Posted by Gary D. Robson
Before I get to the subject of today’s blog post, I’d just like to get a little announcement out of the way. My last post was the 100th post to Tea With Gary. Yay! Celebration! Fireworks!
Okay, now on to tea blends.
Professionals developing tea blends have several goals in mind beyond just making something yummy. One absolute requirement is that it has to be simple for the consumer to make at home. And by simple, I mean the instructions have to read like this: “Put ____ teaspoons of leaves in ____ ounces of water at ____ degrees, and steep for ____ minutes.” If at all possible, “water at ____ degrees” should be replaced with “boiling water,” but sometimes that’s not practical.
When you’re having fun with tea blends at home (or in my case, at the tea bar), I’m often faced with a conundrum. I want to combine significantly different teas, but they require different steep times or water temperatures — or sometimes both. A perfect example of this is the oolong/pu-erh blend that I made the other day.
I like the particular oolong that I used (Iron Goddess of Mercy) steeped for about three minutes. I wanted to try blending it with a loose-leaf ripe pu-erh, but I really didn’t like the results. Even if I backed off on the amount of pu-erh, that three minutes is just too long for me. If I steeped the blend as long as I’d steep the pu-erh by itself (about a minute and a half), then the oolong flavor didn’t come through properly.
For such an obvious solution, it took me the better part of a day to come up with it. Here are my instructions for this lovely blend:
- Place 1-1/2 teaspoons of Iron Goddess in 16-ounce infuser (or teapot) filled with 200 degree water
- Steep for 1:30
- Add 2 teaspoons of shu pu-erh to infuser
- Continue steeping for another 1:30
- Pour tea into mug, filtering out leaves
The alternative would be to brew the two teas separately and then combine them in the cup, but that ends up being much more complicated and messy, and dirties two infusers. On the other hand, that method allows you to use the leaves more than once — and both of these teas lend themselves to multiple infusions. It also takes some experimentation to make that system work.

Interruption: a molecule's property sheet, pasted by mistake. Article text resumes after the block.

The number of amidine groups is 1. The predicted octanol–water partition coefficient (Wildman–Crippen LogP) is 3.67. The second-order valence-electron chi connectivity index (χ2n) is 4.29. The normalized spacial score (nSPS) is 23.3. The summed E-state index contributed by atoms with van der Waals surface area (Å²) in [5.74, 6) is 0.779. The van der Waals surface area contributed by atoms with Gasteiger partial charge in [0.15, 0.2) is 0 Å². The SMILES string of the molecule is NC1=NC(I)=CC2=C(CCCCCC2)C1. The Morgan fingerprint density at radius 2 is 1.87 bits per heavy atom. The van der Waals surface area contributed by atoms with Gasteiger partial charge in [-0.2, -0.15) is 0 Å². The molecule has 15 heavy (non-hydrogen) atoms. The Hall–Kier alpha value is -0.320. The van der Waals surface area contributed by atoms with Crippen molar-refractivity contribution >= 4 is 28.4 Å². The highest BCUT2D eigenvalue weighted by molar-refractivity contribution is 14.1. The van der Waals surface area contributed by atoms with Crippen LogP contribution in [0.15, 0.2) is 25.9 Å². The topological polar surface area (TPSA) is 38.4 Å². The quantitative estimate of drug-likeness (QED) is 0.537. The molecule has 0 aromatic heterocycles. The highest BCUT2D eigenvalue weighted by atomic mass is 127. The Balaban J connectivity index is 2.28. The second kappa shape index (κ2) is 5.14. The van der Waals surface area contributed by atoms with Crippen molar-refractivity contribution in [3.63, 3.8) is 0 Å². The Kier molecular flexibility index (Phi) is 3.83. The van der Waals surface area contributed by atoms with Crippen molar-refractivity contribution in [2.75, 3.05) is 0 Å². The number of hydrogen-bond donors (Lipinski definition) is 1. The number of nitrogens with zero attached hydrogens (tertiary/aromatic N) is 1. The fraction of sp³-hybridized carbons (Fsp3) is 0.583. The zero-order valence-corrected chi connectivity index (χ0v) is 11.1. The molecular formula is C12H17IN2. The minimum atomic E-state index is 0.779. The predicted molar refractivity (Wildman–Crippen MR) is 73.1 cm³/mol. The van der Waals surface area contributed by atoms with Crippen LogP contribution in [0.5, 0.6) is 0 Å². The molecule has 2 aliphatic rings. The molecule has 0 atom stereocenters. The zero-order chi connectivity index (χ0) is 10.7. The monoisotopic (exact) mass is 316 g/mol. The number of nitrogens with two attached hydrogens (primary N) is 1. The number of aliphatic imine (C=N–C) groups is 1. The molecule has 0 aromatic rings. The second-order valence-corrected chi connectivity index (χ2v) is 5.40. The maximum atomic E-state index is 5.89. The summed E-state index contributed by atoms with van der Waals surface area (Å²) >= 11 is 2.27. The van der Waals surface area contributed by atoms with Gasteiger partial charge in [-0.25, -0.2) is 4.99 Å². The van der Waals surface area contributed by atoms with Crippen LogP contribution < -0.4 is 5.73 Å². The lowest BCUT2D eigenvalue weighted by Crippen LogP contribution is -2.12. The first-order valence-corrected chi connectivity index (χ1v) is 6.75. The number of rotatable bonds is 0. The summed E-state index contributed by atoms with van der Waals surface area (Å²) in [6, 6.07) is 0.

A direct translation of that infusion method to multiple infusers would look like this:
- Place 1-1/2 teaspoons of Iron Goddess in infuser (or teapot) with 8 ounces of 200 degree water
- Steep for 3:00 and pour tea into 16-ounce mug, filtering out leaves
- Place 2 teaspoons of shu pu-erh in a second infuser (or teapot) with 8 ounces of 200 degree water
- Steep for 1:30 and add tea to mug from step 2, filtering out leaves
- Once both teas have been blended in the mug, stir briskly
If you just do the math here, it would seem to be a completely equivalent brewing process, but it’s not. The results are quite different when you steep 1-1/2 teaspoons of oolong in 8 ounces of water or when you steep 1-1/2 teaspoons of oolong in 16 ounces of water. Making that second method produce the same results would require a good bit of finagling.
For me, though, this game isn’t about producing the perfect cup for resale. It’s about experimenting with flavors, doing things that Lipton can’t put in a bag, and coming up with something I like. There are some blends that have worked very well for me this way. There are others that have pretty much bombed every time.
Among the experiments I’ve considered successful are adding fresh raspberries to pouchong oolong, adding a dash of zinfandel (wine) to an aged wild shu pu-erh, and mixing a short-steeped green tea with a long-steeped white tea. Primary among the bombs is blending green and black tea. Regardless of steep time and style, I have yet to find a combination I find palatable.
Don’t be afraid to experiment. Don’t be afraid to blend things together that might make your tea absolutist friends gasp. Tea should be fun.